River rafting

Hualien, again, is the star attraction when it comes to river rafting in Taiwan. Many outfitters operate on the Xiuguluan River, taking tour groups through sections of white water along the river's path through the mountains. Helmets and life jackets are provided, and instruction is given on the banks before the rafts depart. Spotters follow in motorized watercraft and assist any who may tumble out of the rafts. Guides are certified in CPR and lifeguarding.

Standup paddleboarding

In Yilan, also on Taiwan's east coast, closer to Taipei than neighboring Hualien further south, there are calm water coves suitable for standup paddleboarding. One of the most popular destinations for SUP in Yilan is Pirate's Bay, so named as once upon a time, it was known as a place for sea pirates to hide out. This is also the picturesque sight of Glass Beach, where the sea has worn the stones along the shore round and smooth, like beads of glass.


Locations in the mountains of the central county of Nantou and the east coast county of Hualien, where warm currents of air rise up the mountain slopes, are suitable for the sport of paragliding. There, instructors take tourists on tandem flights, launching from the mountainside, soaring down to landing points downslope or on the coastal alluvial plains, depending on the location.

Beaches in Taiwan

The most popular beaches in Taiwan are way down south in Kenting, on the Hengchun Peninsula, the southernmost point in the country. There you will find Baishawan, or White Sand Beach, which can be quite crowded during the peak tourist season in the summer but is relatively uncrowded by locals during the “cool” winter season. Getting to Kenting involves taking a regular train or the High-Speed Railway to Kaohsiung and then taking a bus to Hengchun. There are countless hotels, resorts, Airbnbs, and homestays to choose from in the area, and at night, Hengchung Night Market is a hive of activity, with hundreds of roadside stalls selling all manner of street food, souvenirs, and running carnival-style games.

Another easier option is Kaohshiung's Cijin Island, a short distance from the southern city of Kaohsiung proper by ferry in the Kaohsiung Harbor. The island has a popular beach as well, lined with eateries and indoor/outdoor clubs.

Camping/Glamping in Taiwan

Camping is becoming increasingly common in Taiwan as it strives to market itself as more of a place for outdoor activities, both domestically and abroad. Throughout the country, there are serviced campgrounds available for outdoor enthusiasts to enjoy camping with tents or with recreational vehicles.

In the north, near Fulong Beach and the banks of the Shuangxi River, is Longmen Camping site, with grassland and woodland sites for tents and RVs. Food and other supplies are also available there for purchase.

In Central Taiwan, CMP Village offers glamping opportunities, with on-site yurts featuring air conditioning and heating, depending on the weather conditions, and carpeted floors, beds, and other upscale amenities. The campground also has classes and D.I.Y. activities available for guests. And in the south, there is Shady Tree Campground in Kenting National Park. There are elevated platforms for tents, rustic cabins for rent, and hot-water showers. The campground's central location makes it an ideal spot to spend some time in the great outdoors while being relatively close to all of the national park's main natural attractions.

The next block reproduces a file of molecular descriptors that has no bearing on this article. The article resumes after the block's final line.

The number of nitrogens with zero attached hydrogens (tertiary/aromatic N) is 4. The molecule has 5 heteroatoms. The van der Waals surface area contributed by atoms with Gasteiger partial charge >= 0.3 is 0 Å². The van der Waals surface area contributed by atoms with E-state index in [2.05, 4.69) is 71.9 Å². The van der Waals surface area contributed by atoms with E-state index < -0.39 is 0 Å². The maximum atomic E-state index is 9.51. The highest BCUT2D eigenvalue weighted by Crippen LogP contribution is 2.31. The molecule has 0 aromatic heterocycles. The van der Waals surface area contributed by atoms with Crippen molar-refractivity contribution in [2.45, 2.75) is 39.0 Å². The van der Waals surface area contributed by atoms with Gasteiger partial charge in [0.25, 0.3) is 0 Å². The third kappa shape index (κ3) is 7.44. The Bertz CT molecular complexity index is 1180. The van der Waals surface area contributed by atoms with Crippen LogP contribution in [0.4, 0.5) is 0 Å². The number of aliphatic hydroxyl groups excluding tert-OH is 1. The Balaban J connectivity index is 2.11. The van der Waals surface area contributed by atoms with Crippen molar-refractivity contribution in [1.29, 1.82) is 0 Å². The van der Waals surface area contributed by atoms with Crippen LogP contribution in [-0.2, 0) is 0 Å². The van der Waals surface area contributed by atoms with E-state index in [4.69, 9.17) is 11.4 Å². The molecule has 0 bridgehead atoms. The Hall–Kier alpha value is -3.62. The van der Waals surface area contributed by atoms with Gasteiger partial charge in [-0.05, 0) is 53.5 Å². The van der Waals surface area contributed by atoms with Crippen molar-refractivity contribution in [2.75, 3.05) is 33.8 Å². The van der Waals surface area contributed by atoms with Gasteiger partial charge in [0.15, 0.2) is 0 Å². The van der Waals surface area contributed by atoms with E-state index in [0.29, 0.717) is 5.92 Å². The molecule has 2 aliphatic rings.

Hot springs in Taiwan

Hot spring culture first came to the foray in Taiwan when it was under the command and control of the Japanese from 1895 to 1945. During that period, hot spring resorts began to pop up in what is today known as Beitou District in Taipei, in the aptly named Geothermal Valley.

Today, some of those historic resorts dating back to the colonial era are still standing in one form or another. One of the most popular is the Beitou Public Hotspring—an outdoor spring that can be entered using an Easy Card (the same card used for the metro system and public buses). Entry costs just NT$40 per person, and lockers are available for rent for just NT$20. The public spring is open daily and only closes in cases of extreme inclement weather, such as typhoons. Pools are available at different temperatures, depending on one's preference/tolerance level, and there is a “cold pool” to cool down in if the heat ever becomes too much.

There are also countless “wild” hot springs in Taiwan—springs located in places that are unregulated, mostly known only to locals and foreign residents in the know. Some are easier to find and get to than others, and as it goes, those that are easier to get to are more crowded on weekends and holidays as Taiwanese and tourists alike alight for the great outdoors. These wild springs are located next to, or even within, stretches of Taiwan's many rivers. One such is Lulu Hot Spring, a stretch of over 1.5 kilometers of hot springs in Taitung on the Xinwulu River. These springs are accessible for beginners via river trace in Taitung's Haiduan Township.

Surfing in Taiwan

One of the fastest-growing outdoor/water sports in Taiwan is surfing, and there are many places around the main island where there are waves of varying gradients to catch.

In the north, surfing is possible at Fulong Beach, a 40-minute train ride from Taipei, but the waves are quite small and short-lived during the break. A better option for beginners and intermediate surfers is Wai'ao in Yilan County. There, the waves are slightly bigger than those at Fulong, and those who have never surfed before or perhaps require a refresher course can take a lesson provided by the beach's collection of surf schools. Alternatively, one can simply rent a board and give it a go.

For the more advanced, the village of Dulan in Taitung offers larger waves and less-populated breaks. Checking in at a surf hostel/school such as Wagilogong in the village is a good way to get the lay of the land (or sea, in this case) from those who live in the area and surf the waters daily. Windsurfing is also popular in the Dulan area.